The rudder is made up of three main longitudinal timbers held together via through bolts in the arms of the pintles. The rudders lower extents have been sheathed with pine, tar and animal hair, this protecting cladding extends to 4.1m from the base of the rudder, most likely representing the waterline of the vessel. At the upper extents there is iron banding and a square cut hole underneath the carving with a fragment of the tiller preserved within it,and would be set up in a whipstaff arrangement.
The rudder is topped by well-defined carving with very strong features under a plumed helmet framed by curls which peek out from under the headgear and which cascade down the sides of the face. The eyes, nose, cheeks and mouth are all prominent. The eyebrows are drawn together with frown lines above the bridge of the nose in an expression of concentration. The eyes are deeply carved, slightly bulging, with heavy upper and lower lids, ‘bags under the eyes’ and deeply bored pupils, which are their most notable feature. They have features in common with three of the previous carvings. The deeply gouged pupils appear similar to those on the putti, while the ‘bags under the eyes’ are reminiscent of the first, heavy-lidded triton, and the upcast expression very similar to that on the second triton.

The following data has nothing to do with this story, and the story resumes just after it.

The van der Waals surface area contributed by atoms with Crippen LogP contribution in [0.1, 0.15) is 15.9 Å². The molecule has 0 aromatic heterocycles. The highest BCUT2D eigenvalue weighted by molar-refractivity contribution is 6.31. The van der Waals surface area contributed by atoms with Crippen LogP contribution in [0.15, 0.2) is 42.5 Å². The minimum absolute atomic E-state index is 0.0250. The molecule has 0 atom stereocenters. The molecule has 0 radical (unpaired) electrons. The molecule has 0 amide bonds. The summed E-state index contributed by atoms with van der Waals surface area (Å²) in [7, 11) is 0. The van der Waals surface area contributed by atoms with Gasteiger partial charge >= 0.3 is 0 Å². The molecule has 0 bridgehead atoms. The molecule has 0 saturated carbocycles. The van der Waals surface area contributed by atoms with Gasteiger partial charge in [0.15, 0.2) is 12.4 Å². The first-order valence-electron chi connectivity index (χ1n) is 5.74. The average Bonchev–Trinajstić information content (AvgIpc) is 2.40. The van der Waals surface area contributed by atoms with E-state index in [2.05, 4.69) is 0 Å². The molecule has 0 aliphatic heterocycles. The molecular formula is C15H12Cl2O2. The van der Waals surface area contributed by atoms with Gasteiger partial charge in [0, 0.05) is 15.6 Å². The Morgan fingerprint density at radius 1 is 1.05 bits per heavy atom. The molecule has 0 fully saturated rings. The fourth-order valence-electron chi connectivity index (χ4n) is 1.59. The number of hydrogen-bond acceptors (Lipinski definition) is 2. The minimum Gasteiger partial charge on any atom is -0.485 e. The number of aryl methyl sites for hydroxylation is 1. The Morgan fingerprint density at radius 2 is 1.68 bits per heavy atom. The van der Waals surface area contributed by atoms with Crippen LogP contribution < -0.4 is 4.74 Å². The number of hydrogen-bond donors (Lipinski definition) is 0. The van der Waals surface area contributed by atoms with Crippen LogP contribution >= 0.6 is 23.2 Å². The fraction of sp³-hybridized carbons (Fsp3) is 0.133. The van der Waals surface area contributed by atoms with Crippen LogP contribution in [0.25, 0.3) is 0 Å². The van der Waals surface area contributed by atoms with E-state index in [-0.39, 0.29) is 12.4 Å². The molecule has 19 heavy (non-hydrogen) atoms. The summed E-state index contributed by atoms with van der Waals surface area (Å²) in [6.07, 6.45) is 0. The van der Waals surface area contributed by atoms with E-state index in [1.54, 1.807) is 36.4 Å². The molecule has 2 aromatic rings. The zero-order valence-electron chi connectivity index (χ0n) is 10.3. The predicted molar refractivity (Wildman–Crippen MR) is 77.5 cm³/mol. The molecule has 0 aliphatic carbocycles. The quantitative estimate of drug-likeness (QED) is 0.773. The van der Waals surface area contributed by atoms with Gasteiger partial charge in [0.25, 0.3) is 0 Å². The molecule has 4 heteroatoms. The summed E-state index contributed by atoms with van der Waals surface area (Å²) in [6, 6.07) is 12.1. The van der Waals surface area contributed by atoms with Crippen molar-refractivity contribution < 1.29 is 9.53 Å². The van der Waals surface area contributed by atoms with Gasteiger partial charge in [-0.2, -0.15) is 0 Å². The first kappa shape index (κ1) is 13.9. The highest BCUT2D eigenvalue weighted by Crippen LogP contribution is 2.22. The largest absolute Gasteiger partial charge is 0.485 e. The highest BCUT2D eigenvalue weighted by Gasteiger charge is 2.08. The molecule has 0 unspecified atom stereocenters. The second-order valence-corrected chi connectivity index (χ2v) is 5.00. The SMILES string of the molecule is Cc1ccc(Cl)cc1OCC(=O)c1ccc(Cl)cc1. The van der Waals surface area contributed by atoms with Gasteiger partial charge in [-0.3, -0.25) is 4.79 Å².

The rudder’s nose is abraded but is well-defined, hooked, with flared nostrils. His moustache is sufficiently luxuriant to cover his upper lip. This is probably a reflection of a contemporary fashion for facial hair, although gentlemen in Dutch portraits often had thinner moustaches, sometimes accompanied by beards (the ‘Van Dyck’ style). He appears to sport a miniature goatee, rather than the Van Dyck beard, but a dimple emphasises his otherwise exposed chin.